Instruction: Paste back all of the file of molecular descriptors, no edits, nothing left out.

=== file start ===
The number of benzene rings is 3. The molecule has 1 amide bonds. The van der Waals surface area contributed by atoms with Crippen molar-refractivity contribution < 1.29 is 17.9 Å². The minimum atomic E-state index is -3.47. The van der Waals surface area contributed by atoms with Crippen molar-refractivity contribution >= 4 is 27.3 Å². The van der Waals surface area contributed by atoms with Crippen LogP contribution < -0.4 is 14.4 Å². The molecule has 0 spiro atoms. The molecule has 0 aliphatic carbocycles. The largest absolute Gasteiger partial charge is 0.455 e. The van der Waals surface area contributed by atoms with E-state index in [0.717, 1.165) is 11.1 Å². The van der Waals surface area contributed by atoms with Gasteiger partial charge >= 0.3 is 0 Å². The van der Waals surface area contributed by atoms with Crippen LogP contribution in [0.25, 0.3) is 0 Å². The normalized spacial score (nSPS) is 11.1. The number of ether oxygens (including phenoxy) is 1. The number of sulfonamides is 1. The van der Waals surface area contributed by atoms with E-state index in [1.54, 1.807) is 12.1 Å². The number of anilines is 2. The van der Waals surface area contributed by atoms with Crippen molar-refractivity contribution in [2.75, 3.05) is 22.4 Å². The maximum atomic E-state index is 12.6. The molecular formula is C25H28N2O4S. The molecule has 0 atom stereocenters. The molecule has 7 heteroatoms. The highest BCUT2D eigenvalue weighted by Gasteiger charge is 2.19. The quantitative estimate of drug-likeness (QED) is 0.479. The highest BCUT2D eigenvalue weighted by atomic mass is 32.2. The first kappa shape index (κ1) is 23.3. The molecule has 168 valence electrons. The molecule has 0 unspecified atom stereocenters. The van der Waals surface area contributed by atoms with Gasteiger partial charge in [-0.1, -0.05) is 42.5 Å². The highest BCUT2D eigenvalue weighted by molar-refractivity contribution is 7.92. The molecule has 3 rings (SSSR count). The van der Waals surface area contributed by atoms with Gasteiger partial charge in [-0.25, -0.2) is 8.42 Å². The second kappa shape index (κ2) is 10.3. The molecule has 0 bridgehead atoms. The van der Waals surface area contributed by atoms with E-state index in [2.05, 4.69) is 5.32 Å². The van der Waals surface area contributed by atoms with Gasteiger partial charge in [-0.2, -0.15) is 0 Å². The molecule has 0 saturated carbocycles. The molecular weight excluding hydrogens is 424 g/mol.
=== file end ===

The number of benzene rings is 3. The molecule has 1 amide bonds. The van der Waals surface area contributed by atoms with Crippen molar-refractivity contribution < 1.29 is 17.9 Å². The minimum atomic E-state index is -3.47. The van der Waals surface area contributed by atoms with Crippen molar-refractivity contribution >= 4 is 27.3 Å². The van der Waals surface area contributed by atoms with Crippen LogP contribution < -0.4 is 14.4 Å². The molecule has 0 spiro atoms. The molecule has 0 aliphatic carbocycles. The largest absolute Gasteiger partial charge is 0.455 e. The van der Waals surface area contributed by atoms with E-state index in [0.717, 1.165) is 11.1 Å². The van der Waals surface area contributed by atoms with Gasteiger partial charge >= 0.3 is 0 Å². The van der Waals surface area contributed by atoms with Crippen LogP contribution in [0.25, 0.3) is 0 Å². The normalized spacial score (nSPS) is 11.1. The number of ether oxygens (including phenoxy) is 1. The number of sulfonamides is 1. The van der Waals surface area contributed by atoms with E-state index in [1.54, 1.807) is 12.1 Å². The number of anilines is 2. The van der Waals surface area contributed by atoms with Crippen molar-refractivity contribution in [2.75, 3.05) is 22.4 Å². The maximum atomic E-state index is 12.6. The molecular formula is C25H28N2O4S. The molecule has 0 atom stereocenters. The molecule has 7 heteroatoms. The highest BCUT2D eigenvalue weighted by Gasteiger charge is 2.19. The quantitative estimate of drug-likeness (QED) is 0.479. The highest BCUT2D eigenvalue weighted by atomic mass is 32.2. The first kappa shape index (κ1) is 23.3. The molecule has 168 valence electrons. The molecule has 0 unspecified atom stereocenters. The van der Waals surface area contributed by atoms with Gasteiger partial charge in [-0.1, -0.05) is 42.5 Å². The highest BCUT2D eigenvalue weighted by molar-refractivity contribution is 7.92. The molecule has 3 rings (SSSR count). The van der Waals surface area contributed by atoms with Gasteiger partial charge in [-0.25, -0.2) is 8.42 Å². The second kappa shape index (κ2) is 10.3. The molecule has 0 bridgehead atoms. The van der Waals surface area contributed by atoms with E-state index in [2.05, 4.69) is 5.32 Å². The van der Waals surface area contributed by atoms with Gasteiger partial charge in [-0.2, -0.15) is 0 Å². The molecule has 0 saturated carbocycles. The molecular weight excluding hydrogens is 424 g/mol.